it's a dumb piece of feedback and not indicative of your energy level. Lots of "zen" people come off as low energy but their minds are as sharp as anyone. Anyway here are the two tricks to keep in mind: 1) Sit on the edge of the chair and lean-into the speaker, your body language will convey interest. 2) nod your head quickly when you agree on something. Slow nods don't convey energy, and no nods convey lack of interest. 3) through out the interview make sure that move in some way. write notes quickly, tap your pen noiselessly and anything else that makes sense for you. when you get up from your chair to shake someone's hand , do it quickly. A firm handshake is a must.

Feb 21, 2020

Take B12 pills.

Feb 21, 2020

Most typical example I can think of as "low energy" in an interview setting is someone who says the minimum when asked a question. Doesn't feel conversational.

Feb 21, 2020

So it's an ambiguous and subjective conversation on what truly defines 'High Energy' vs. 'Low Energy'. But for work, it can usually fall into the following buckets:

  • Vitality aka physical energy. Meaning, do you lack a sense of urgency, are more reserved, out of shape, etc. While I think it's unfair to punish people for not always looking well-rested, in-shape, etc. I don't think it will help them in their careers
  • Adaptability/Socialability aka mental energy. Are you fluid when change comes? Are you curious to explore things outside of your comfort zone? Do you work with a group on a challenge? If the answer to those is 'no', then you might be 'Low Energy'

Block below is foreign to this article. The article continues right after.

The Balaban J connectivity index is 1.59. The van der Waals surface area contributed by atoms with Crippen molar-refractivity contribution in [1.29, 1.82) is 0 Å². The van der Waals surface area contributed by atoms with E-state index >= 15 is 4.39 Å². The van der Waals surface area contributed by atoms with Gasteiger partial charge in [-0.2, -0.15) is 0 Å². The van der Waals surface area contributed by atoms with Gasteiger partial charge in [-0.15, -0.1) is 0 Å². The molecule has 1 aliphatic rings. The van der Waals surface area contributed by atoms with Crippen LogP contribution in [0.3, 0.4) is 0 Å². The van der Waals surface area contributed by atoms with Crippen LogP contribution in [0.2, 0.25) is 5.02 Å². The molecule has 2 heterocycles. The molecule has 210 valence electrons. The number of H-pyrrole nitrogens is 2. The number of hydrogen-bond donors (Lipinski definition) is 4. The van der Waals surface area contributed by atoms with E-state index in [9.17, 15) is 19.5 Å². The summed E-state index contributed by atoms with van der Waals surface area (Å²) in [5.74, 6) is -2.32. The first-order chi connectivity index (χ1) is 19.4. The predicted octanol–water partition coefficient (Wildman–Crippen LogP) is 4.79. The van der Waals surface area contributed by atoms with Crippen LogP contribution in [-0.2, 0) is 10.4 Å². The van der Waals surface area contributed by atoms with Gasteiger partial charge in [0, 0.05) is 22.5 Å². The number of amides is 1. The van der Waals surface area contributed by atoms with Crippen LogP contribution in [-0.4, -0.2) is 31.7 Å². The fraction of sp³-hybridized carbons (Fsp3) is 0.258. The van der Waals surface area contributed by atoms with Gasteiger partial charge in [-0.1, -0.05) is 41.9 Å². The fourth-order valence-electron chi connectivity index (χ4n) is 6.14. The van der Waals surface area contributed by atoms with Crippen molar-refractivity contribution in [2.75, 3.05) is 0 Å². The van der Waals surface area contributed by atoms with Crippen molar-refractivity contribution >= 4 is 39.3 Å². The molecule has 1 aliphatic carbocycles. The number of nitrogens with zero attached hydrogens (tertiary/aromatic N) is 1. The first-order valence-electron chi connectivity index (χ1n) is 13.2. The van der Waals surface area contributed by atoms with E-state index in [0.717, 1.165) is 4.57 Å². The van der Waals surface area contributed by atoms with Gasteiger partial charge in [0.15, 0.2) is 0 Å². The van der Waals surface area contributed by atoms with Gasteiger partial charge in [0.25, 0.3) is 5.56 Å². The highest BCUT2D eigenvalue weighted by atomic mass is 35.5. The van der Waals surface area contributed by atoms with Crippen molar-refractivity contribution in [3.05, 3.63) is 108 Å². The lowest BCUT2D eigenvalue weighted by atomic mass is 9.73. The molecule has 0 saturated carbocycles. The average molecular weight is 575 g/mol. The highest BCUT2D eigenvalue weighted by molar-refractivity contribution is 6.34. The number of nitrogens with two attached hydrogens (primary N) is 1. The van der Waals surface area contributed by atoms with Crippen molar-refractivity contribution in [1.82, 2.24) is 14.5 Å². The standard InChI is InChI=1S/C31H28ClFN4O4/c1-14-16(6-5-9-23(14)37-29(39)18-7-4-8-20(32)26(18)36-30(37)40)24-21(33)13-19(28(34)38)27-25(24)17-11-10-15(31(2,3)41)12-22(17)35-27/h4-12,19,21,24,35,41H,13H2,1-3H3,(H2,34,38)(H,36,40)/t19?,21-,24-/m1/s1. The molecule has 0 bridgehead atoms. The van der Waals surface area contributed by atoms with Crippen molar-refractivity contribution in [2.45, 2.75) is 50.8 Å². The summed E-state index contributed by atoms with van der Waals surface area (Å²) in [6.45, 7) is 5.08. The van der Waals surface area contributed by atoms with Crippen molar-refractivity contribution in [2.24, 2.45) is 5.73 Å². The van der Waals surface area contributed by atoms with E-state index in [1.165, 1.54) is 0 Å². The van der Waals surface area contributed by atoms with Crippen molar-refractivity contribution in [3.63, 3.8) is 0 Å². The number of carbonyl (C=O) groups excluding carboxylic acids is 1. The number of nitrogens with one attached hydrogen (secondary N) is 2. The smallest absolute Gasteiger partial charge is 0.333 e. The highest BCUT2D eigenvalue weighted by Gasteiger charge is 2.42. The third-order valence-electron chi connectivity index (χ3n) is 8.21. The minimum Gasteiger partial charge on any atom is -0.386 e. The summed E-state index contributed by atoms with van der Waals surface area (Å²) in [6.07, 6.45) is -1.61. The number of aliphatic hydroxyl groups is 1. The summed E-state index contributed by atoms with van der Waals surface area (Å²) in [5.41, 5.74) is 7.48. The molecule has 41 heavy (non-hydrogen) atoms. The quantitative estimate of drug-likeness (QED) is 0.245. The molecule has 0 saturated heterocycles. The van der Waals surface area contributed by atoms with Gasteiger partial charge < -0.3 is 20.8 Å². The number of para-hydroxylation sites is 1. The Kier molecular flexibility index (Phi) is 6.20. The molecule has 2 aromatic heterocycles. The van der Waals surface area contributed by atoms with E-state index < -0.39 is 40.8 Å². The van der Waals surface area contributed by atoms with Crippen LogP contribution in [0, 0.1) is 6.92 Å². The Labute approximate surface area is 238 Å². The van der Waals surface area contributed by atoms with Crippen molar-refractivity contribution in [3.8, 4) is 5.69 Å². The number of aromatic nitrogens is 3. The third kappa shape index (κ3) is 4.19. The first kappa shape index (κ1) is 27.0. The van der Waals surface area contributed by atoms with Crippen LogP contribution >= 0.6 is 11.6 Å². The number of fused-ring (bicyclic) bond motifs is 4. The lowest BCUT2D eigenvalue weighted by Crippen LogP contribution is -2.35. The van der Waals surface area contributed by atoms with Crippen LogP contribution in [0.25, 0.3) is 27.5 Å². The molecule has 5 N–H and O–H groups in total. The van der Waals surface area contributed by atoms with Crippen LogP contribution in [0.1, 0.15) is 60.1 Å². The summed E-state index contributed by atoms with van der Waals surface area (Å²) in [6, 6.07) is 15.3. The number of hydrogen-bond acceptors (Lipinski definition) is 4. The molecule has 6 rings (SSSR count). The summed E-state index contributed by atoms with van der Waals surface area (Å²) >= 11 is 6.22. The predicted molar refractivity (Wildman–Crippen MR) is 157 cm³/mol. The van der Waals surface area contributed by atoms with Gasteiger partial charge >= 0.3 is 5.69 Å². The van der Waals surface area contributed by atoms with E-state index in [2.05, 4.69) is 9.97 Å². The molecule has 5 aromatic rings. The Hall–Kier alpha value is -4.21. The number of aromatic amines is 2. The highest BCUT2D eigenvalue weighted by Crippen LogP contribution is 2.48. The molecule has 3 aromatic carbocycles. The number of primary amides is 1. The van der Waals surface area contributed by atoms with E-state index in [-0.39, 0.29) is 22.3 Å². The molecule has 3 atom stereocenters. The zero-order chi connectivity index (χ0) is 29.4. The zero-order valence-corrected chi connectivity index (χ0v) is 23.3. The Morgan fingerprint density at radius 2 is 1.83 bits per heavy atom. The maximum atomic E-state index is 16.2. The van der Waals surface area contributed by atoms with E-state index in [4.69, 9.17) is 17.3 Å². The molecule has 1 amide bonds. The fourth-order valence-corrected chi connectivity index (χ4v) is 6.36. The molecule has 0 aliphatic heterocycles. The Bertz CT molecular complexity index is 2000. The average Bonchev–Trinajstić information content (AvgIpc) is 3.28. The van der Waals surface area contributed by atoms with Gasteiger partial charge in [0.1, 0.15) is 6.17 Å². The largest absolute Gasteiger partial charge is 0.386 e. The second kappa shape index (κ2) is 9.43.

Just my two cents, but I wouldn't let it get you down. If you have to put on a face during an interview and/or at work, then I'd say you should probably do it.

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  • Prospect in IB-M&A
Feb 21, 2020

Low energy means as a person you aren't energetic. In other words you don't have much energy.

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Feb 21, 2020
Prospect in IB-M&A:

Low energy means as a person you aren't energetic. In other words you don't have much energy.

+1. That's deep. I'd love to hear more of your explanations of how to define terms. For instance, how would you define "fast-paced"? Or, "tall person"? Anyway, very insightful, thank you.

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Feb 21, 2020

Do more crack

Feb 21, 2020